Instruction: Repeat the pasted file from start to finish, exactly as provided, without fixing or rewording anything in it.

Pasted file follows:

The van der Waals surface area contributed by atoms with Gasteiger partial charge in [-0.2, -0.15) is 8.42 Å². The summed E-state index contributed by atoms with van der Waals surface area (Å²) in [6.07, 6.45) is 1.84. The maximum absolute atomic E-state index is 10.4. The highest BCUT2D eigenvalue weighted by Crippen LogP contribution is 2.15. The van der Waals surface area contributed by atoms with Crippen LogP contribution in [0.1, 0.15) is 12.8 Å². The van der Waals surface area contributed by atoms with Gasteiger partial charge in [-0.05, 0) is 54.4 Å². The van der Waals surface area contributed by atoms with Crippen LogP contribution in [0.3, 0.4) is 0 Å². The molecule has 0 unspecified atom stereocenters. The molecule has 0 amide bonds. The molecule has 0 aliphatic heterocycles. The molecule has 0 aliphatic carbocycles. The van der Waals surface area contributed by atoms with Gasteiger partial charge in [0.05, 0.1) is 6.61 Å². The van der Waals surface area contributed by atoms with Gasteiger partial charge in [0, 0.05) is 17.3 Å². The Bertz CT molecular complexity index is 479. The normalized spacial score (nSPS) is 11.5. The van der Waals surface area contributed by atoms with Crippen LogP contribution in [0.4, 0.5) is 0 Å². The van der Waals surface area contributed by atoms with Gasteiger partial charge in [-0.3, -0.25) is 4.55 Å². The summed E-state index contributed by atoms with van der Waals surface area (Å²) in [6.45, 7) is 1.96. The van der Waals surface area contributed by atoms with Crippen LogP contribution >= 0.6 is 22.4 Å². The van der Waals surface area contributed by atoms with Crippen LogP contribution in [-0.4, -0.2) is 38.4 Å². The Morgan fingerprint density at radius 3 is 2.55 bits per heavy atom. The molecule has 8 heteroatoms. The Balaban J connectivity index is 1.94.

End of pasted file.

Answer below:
The van der Waals surface area contributed by atoms with Gasteiger partial charge in [-0.2, -0.15) is 8.42 Å². The summed E-state index contributed by atoms with van der Waals surface area (Å²) in [6.07, 6.45) is 1.84. The maximum absolute atomic E-state index is 10.4. The highest BCUT2D eigenvalue weighted by Crippen LogP contribution is 2.15. The van der Waals surface area contributed by atoms with Crippen LogP contribution in [0.1, 0.15) is 12.8 Å². The van der Waals surface area contributed by atoms with Gasteiger partial charge in [-0.05, 0) is 54.4 Å². The van der Waals surface area contributed by atoms with Crippen LogP contribution in [0.3, 0.4) is 0 Å². The molecule has 0 unspecified atom stereocenters. The molecule has 0 amide bonds. The molecule has 0 aliphatic heterocycles. The molecule has 0 aliphatic carbocycles. The van der Waals surface area contributed by atoms with Gasteiger partial charge in [0.05, 0.1) is 6.61 Å². The van der Waals surface area contributed by atoms with Gasteiger partial charge in [0, 0.05) is 17.3 Å². The Bertz CT molecular complexity index is 479. The normalized spacial score (nSPS) is 11.5. The van der Waals surface area contributed by atoms with Crippen LogP contribution in [0.4, 0.5) is 0 Å². The van der Waals surface area contributed by atoms with Gasteiger partial charge in [-0.3, -0.25) is 4.55 Å². The summed E-state index contributed by atoms with van der Waals surface area (Å²) in [6.45, 7) is 1.96. The van der Waals surface area contributed by atoms with Crippen LogP contribution >= 0.6 is 22.4 Å². The van der Waals surface area contributed by atoms with Crippen LogP contribution in [-0.4, -0.2) is 38.4 Å². The Morgan fingerprint density at radius 3 is 2.55 bits per heavy atom. The molecule has 8 heteroatoms. The Balaban J connectivity index is 1.94.